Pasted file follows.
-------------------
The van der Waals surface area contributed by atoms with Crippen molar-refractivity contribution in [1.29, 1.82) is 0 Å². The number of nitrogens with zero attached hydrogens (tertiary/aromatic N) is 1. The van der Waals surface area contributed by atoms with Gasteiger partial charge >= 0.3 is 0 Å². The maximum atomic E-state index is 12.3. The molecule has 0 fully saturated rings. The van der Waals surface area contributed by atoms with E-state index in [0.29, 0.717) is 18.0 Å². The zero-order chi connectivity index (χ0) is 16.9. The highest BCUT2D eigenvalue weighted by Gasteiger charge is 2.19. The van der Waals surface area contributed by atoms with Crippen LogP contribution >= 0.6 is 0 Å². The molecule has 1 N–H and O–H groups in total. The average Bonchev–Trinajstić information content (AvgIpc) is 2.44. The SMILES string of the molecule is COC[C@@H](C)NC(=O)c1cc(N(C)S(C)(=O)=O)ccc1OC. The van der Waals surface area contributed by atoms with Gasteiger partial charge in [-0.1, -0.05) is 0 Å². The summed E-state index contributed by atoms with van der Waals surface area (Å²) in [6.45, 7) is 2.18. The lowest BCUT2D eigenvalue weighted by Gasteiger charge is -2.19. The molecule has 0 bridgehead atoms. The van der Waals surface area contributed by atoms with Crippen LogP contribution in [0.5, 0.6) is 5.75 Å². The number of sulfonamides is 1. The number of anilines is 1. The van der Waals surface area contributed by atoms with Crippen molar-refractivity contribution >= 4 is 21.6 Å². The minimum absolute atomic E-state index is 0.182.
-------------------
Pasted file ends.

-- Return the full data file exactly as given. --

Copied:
The van der Waals surface area contributed by atoms with Crippen molar-refractivity contribution in [1.29, 1.82) is 0 Å². The number of nitrogens with zero attached hydrogens (tertiary/aromatic N) is 1. The van der Waals surface area contributed by atoms with Gasteiger partial charge >= 0.3 is 0 Å². The maximum atomic E-state index is 12.3. The molecule has 0 fully saturated rings. The van der Waals surface area contributed by atoms with E-state index in [0.29, 0.717) is 18.0 Å². The zero-order chi connectivity index (χ0) is 16.9. The highest BCUT2D eigenvalue weighted by Gasteiger charge is 2.19. The van der Waals surface area contributed by atoms with Crippen LogP contribution >= 0.6 is 0 Å². The molecule has 1 N–H and O–H groups in total. The average Bonchev–Trinajstić information content (AvgIpc) is 2.44. The SMILES string of the molecule is COC[C@@H](C)NC(=O)c1cc(N(C)S(C)(=O)=O)ccc1OC. The van der Waals surface area contributed by atoms with Gasteiger partial charge in [-0.1, -0.05) is 0 Å². The summed E-state index contributed by atoms with van der Waals surface area (Å²) in [6.45, 7) is 2.18. The lowest BCUT2D eigenvalue weighted by Gasteiger charge is -2.19. The molecule has 0 bridgehead atoms. The van der Waals surface area contributed by atoms with Crippen LogP contribution in [0.5, 0.6) is 5.75 Å². The number of sulfonamides is 1. The number of anilines is 1. The van der Waals surface area contributed by atoms with Crippen molar-refractivity contribution >= 4 is 21.6 Å². The minimum absolute atomic E-state index is 0.182.